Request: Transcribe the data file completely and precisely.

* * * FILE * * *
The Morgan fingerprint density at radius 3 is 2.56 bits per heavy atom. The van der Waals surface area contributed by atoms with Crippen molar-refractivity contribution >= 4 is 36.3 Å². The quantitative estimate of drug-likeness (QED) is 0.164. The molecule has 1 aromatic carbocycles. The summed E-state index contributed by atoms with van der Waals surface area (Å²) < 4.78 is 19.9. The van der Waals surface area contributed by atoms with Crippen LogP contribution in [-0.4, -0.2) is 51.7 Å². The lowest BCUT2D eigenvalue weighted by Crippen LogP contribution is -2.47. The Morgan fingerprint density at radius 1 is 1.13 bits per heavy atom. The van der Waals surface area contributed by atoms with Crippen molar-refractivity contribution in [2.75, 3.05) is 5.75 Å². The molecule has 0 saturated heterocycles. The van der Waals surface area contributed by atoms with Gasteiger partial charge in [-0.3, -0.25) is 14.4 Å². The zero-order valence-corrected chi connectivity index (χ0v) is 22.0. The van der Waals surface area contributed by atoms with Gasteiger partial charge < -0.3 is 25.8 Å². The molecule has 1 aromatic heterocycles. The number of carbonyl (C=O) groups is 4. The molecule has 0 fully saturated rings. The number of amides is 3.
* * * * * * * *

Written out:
The Morgan fingerprint density at radius 3 is 2.56 bits per heavy atom. The van der Waals surface area contributed by atoms with Crippen molar-refractivity contribution >= 4 is 36.3 Å². The quantitative estimate of drug-likeness (QED) is 0.164. The molecule has 1 aromatic carbocycles. The summed E-state index contributed by atoms with van der Waals surface area (Å²) < 4.78 is 19.9. The van der Waals surface area contributed by atoms with Crippen LogP contribution in [-0.4, -0.2) is 51.7 Å². The lowest BCUT2D eigenvalue weighted by Crippen LogP contribution is -2.47. The Morgan fingerprint density at radius 1 is 1.13 bits per heavy atom. The van der Waals surface area contributed by atoms with Crippen molar-refractivity contribution in [2.75, 3.05) is 5.75 Å². The molecule has 0 saturated heterocycles. The van der Waals surface area contributed by atoms with Gasteiger partial charge in [-0.3, -0.25) is 14.4 Å². The zero-order valence-corrected chi connectivity index (χ0v) is 22.0. The van der Waals surface area contributed by atoms with Gasteiger partial charge < -0.3 is 25.8 Å². The molecule has 1 aromatic heterocycles. The number of carbonyl (C=O) groups is 4. The molecule has 0 fully saturated rings. The number of amides is 3.